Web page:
Last but not least, Scioli is not immune to broader regional trends. Heterodox economic policies like Fernández’s are in decline across Latin America. In Brazil, President Dilma Rousseff is engaged in an austerity plan to rebalance public finances; the current administration in Brasília is also eager to liberalize trade and reach agreements with key partners such as the EU. As other countries liberalize, keeping Argentina locked in protectionism would isolate the country even within regional trade bloc Mercosur. Scioli surely sees the writing on the wall.
But if he wins the presidency in October, will Scioli be able to turn the state around after more than a decade of Kirchnerite rule? As a matter of fact, he will. While strong presidencies are the norm rather than the exception throughout Latin America, Argentina’s executive branch is particularly powerful. Take fiscal federalism, for example: Local governments are highly dependent on fiscal revenues from Buenos Aires. The discretionary distribution of funds to provinces therefore gives the president a tool to shore up support among governors and other political barons. The fact that legislators in Congress tend to follow their provincial political bosses only increases the president’s ability to push along policies. Other options in the president’s toolkit include political appointments in ministries, regulatory agencies, and state-owned firms; and the allocation of public funds. The systematic underestimation of budget in Congress allows governments to increase discretionary spending and reward allies. Should Scioli wish to challenge Fernández’s legacy, he will have plenty of latitude to do so. Even though Scioli’s posturing on the campaign trail suggests a commitment to the status quo, the majority of Argentines would like to see some change with this election. Scioli is a savvy-enough politician to recognize this, and he will likely tack to the right once in office. But first he must win the election, and that requires shoring up support among his party’s base.
Keeping the party base content — and in power — would certainly make governing easier in a Scioli presidency. But even in the case of a minority government, the president can still wield considerable power by issuing Necessity and Urgency Decrees. When the opposition took control of Congress between 2009 and 2011, Fernández used the decrees to increase public spending, and even to sack a disgruntled Central Bank president. Néstor Kirchner and former President Carlos Menem were also profligate in the use of the decrees throughout their mandates.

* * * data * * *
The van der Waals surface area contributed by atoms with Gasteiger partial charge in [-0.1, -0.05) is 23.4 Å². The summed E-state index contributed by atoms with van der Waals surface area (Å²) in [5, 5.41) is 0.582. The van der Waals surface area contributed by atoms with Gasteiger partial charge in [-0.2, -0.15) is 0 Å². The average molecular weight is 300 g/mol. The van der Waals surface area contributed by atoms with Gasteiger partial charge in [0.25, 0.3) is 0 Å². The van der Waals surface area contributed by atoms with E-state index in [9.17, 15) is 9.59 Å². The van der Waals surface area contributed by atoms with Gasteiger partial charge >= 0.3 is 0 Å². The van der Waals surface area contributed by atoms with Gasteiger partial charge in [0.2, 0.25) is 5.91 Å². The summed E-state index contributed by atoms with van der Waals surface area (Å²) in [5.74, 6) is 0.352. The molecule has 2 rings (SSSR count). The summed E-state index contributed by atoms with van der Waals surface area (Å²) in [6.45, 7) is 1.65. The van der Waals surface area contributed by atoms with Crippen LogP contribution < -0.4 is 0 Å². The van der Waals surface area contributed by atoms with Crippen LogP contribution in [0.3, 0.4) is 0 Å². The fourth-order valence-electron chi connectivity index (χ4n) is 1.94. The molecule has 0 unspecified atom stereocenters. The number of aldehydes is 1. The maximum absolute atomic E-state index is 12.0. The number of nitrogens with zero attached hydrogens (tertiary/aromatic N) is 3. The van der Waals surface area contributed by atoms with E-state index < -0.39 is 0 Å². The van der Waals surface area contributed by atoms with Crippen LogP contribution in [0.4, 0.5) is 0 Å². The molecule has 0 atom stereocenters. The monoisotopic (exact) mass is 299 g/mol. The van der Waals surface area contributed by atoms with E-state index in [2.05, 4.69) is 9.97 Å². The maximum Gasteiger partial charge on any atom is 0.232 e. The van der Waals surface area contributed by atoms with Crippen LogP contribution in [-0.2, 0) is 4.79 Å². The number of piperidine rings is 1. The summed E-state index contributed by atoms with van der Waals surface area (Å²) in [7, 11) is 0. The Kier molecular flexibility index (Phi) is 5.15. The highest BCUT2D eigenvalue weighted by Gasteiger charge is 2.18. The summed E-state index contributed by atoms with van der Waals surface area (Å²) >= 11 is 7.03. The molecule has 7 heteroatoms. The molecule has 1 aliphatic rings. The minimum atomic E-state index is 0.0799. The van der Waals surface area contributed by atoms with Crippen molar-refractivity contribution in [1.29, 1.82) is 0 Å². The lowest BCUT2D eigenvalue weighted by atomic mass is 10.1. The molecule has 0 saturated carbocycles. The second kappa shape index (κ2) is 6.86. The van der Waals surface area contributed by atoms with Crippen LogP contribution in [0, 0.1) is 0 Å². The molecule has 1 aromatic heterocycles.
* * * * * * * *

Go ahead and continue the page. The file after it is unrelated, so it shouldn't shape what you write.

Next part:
Although Fernández continues to cast a long shadow over Argentine politics, the country’s strong presidency will nevertheless give her successor a chance to govern with some degree of independence. Whether Scioli as president would actually break from his predecessor’s legacy remains an open question, but there’s certainly evidence that he would be so inclined. Even still, changing the country’s political inertia is no small task. It would require strong conviction and considerable political skill. Scioli’s skill is apparent; the extent of his determination may depend on Argentina’s economic fortunes. A deterioration in the country’s economic position could push Scioli into making a more decisive break with the past.
Should he have the will to buck Fernández, he should be able to. The Kirchners themselves are an example of such possibility: despite being elected in 2003 with a mere 23 percent of the vote, Néstor Kirchner was able to cast off the mantle of his political boss — Eduardo Duhalde — to sow the seeds of Argentina’s most powerful political movement today. If Scioli can achieve similar autonomy, Argentina’s private sector could be in for a pleasant surprise. Should the future administration take a gradual approach to curb inflation, ease currency controls, and lift protectionist measures that have hurt the Argentine economy, the local business environment could feel the effects within a year.